I’m still working very hard on Dark Star, and enjoying the hell out of the process. Something has come up though: Tonya is a young woman in her early thirties, and I’m so not a young woman in my early thirties. In fact some people think I’m my children’s grandmother. (I guess that beats people thinking I’m the nanny, but not by much). Anyway, I had to vet Tonya’s reactions fairly thoroughly because I suspect a younger woman’s tolerance for male bullshit is a lot higher than my own. At least I know that when I was young I put up with a lot of crap that leaves me wondering just what the hell was my problem back in the day.

Nowadays my bullshit threshold is practically nonexistent. Y’all know I love my husband’s dirty draws (after all I do wash them), but he knows that if he nuts up I’m like, One less egg to fry, motherfucker. As I get older I’m more that way about a lot of things. It’s definitely liberating, but when I’m creating younger characters it can be problematic. This wasn’t an issue with Let’s Do It Again. Those characters were older and had some life stripes on them. I enjoyed writing that book immensely and think I will do more with “women of a certain age.” Never fear, Tonya’s been talking in my head for so long I know I’ve got her right, but it’s a bit disconcerting to create someone who’s a decade and a half your junior. Of all the characters I’ve ever written Tonya is the one who is most like me. I didn’t realize it until I re-read Rock Star in preparation for writing this book. So yes, Tonya’s a bit of a bitch. Okay, actually Tonya is totally a bitch, but I like her. Of course, there’s a strong possibility no one else will.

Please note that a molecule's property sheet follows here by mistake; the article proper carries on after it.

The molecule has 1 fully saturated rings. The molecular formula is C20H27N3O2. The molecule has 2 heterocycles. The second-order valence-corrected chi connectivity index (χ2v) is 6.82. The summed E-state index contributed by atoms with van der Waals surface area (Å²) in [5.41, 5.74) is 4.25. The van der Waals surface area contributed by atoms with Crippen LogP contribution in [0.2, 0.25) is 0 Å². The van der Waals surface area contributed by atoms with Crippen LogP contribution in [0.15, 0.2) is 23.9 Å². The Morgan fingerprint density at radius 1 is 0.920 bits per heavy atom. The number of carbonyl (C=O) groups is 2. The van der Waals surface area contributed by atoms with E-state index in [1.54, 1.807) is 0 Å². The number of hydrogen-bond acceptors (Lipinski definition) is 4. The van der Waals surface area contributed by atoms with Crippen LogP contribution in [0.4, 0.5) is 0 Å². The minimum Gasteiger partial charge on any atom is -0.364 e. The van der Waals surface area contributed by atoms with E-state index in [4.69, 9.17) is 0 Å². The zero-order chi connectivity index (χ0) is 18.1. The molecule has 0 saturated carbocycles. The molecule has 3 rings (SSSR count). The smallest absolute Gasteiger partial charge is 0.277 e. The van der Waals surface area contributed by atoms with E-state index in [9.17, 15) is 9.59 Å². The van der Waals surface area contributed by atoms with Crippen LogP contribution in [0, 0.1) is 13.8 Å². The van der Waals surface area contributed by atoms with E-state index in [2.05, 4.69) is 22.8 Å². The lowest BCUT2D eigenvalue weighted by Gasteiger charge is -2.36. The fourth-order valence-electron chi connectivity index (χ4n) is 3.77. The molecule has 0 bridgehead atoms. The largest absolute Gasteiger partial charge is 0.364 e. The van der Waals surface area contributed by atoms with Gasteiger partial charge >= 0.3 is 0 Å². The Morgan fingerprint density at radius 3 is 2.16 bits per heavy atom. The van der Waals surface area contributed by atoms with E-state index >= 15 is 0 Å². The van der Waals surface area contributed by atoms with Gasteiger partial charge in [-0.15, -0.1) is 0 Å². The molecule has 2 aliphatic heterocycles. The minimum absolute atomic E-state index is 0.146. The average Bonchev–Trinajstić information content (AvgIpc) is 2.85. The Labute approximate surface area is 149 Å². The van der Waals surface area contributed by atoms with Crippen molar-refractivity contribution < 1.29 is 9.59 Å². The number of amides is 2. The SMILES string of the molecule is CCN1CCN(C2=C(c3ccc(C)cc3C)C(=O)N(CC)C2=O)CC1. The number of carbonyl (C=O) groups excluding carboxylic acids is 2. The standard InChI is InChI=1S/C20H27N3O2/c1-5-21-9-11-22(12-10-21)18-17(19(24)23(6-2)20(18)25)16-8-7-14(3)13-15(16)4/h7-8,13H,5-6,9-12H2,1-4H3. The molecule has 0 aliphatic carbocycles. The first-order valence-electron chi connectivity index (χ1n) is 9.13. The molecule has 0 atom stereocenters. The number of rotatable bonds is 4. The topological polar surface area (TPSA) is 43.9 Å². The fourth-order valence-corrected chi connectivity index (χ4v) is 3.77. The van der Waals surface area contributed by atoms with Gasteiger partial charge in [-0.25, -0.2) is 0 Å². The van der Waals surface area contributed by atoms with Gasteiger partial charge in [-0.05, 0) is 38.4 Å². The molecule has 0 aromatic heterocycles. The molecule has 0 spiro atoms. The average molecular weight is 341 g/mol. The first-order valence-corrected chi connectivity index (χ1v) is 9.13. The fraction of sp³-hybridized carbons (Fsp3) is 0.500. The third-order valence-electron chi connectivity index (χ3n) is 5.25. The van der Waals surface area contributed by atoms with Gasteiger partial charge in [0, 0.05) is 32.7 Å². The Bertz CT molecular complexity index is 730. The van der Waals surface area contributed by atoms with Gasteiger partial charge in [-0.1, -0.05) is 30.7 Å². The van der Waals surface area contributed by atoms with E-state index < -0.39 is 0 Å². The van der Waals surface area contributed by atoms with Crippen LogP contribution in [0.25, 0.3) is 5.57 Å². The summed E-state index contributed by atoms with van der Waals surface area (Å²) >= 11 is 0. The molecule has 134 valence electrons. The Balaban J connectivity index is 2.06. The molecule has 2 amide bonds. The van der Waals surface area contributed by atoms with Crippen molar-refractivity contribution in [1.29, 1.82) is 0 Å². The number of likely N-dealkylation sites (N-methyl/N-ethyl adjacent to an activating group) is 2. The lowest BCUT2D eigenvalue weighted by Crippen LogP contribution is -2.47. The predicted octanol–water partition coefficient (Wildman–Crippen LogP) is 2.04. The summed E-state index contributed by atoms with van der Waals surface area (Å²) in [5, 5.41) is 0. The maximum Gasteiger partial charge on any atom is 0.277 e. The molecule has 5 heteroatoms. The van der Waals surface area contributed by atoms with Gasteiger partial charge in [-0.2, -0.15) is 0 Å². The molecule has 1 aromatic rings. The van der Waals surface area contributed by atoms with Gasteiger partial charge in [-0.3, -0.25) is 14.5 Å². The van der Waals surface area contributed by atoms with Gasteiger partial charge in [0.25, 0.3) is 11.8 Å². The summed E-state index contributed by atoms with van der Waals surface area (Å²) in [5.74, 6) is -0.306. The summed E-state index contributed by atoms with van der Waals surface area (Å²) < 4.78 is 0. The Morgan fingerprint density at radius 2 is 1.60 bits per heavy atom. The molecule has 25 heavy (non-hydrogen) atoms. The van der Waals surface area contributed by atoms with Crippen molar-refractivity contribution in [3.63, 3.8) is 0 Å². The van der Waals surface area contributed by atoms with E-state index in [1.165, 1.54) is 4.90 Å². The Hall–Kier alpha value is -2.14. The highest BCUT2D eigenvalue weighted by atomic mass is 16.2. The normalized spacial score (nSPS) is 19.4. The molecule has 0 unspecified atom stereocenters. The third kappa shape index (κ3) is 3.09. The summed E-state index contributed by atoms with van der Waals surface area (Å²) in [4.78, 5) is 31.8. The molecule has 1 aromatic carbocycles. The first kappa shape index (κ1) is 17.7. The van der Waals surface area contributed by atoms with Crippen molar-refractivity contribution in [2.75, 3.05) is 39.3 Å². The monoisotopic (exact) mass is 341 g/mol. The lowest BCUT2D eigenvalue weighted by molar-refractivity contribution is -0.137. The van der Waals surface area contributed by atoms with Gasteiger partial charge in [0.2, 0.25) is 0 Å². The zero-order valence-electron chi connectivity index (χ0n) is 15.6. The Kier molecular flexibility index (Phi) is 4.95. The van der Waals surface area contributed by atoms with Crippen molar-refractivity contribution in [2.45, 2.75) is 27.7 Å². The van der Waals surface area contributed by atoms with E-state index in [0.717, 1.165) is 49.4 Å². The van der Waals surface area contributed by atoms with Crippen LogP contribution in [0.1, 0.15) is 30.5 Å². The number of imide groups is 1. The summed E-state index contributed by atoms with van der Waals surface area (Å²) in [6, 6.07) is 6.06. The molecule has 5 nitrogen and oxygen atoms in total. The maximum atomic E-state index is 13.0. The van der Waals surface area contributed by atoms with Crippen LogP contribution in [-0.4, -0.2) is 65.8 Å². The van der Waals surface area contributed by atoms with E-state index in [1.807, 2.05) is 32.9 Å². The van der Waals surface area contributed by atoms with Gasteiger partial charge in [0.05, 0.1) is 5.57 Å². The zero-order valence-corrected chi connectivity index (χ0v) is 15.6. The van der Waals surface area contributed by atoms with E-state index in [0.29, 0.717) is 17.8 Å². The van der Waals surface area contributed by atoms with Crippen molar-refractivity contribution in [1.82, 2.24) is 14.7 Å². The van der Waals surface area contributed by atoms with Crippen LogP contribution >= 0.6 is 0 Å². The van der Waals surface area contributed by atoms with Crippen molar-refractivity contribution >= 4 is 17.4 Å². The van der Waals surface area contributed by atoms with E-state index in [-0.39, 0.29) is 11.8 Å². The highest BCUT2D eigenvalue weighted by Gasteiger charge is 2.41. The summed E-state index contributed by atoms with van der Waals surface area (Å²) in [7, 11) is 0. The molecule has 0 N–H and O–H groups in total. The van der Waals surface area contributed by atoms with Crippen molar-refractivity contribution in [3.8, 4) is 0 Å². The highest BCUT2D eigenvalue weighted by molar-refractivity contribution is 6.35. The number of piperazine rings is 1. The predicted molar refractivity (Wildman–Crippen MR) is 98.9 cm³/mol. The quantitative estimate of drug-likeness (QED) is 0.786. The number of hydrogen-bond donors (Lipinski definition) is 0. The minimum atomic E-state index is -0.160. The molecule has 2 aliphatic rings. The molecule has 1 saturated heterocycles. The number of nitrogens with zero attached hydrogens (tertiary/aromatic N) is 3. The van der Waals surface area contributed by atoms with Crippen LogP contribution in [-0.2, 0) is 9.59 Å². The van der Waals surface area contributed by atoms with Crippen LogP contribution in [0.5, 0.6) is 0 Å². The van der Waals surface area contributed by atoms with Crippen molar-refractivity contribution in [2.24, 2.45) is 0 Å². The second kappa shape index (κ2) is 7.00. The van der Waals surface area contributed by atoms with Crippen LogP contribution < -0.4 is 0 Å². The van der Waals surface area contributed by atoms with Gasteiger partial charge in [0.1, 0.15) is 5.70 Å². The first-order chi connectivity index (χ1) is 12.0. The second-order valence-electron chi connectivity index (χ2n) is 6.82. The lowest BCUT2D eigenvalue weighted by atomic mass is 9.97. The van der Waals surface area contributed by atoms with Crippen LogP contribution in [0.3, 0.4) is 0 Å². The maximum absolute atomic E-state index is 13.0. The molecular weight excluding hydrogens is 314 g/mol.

Floetry and the Writing Muse

So I’m driving back from having lunch with the Luke yesterday at school and this song came on the radio. I was so blown away I almost wrecked my car! (I’m not even going to get into all my friends who haven’t bothered to tell me about this group. Y’all know I don’t get out much, and thought from the name that it was some rapper. ANYWAY. I won’t make a “butters” video about y’all, THIS TIME.)

This song is unbelievable. Grown folk music that isn’t 30 years old. It’s perfect for “grown-up time” and it inspired the best love scene I’ve ever written. Tonya and Nate were the perfect couple for it and I absolutely love it.

Writing love scenes can be quite difficult (at least for me). It’s crucial to get the emotional connection, otherwise it becomes pornographic and boring, after all, inserting Flap A into Slot B isn’t particularly interesting unless you’re invested in the characters. But it’s also important to make it steamy and sexy. After all, we ARE grown. Striking the balance is not exactly easy. I often write to music, though it’s not every day that I’m inspired so strongly. Most of the time I don’t include the song in the story, though it happens occasionally, such as DMB’s “Crash” in Let’s Do It Again.

Of course, my entire writing career is inspired by music. Rock Star is essentially a love letter to Layne Staley of Alice in Chains. Many of my books are inspired by songs, Try a Little Tenderness of course and Let’s Do It Again where not only the title but even the characters names (Jack and Dyanne) are from songs I love. That whole story came from me be-bopping along in my car to the Mellencamp classic and wondering what happened to them after the song ended. Santa Baby, is obviously taken almost directly from my fave Christmas song.

I’ve got a ton of story ideas, but if I ever lack inspiration all I have to do is go through my CD collection or kick up Pandora, which by the way is as addictive as crack. The music, combined with my imagination will never let me run out of concepts. And that’s a good thing.

Anyway, I’m going to polish that love scene a bit, then I will post at least part of it for y’all.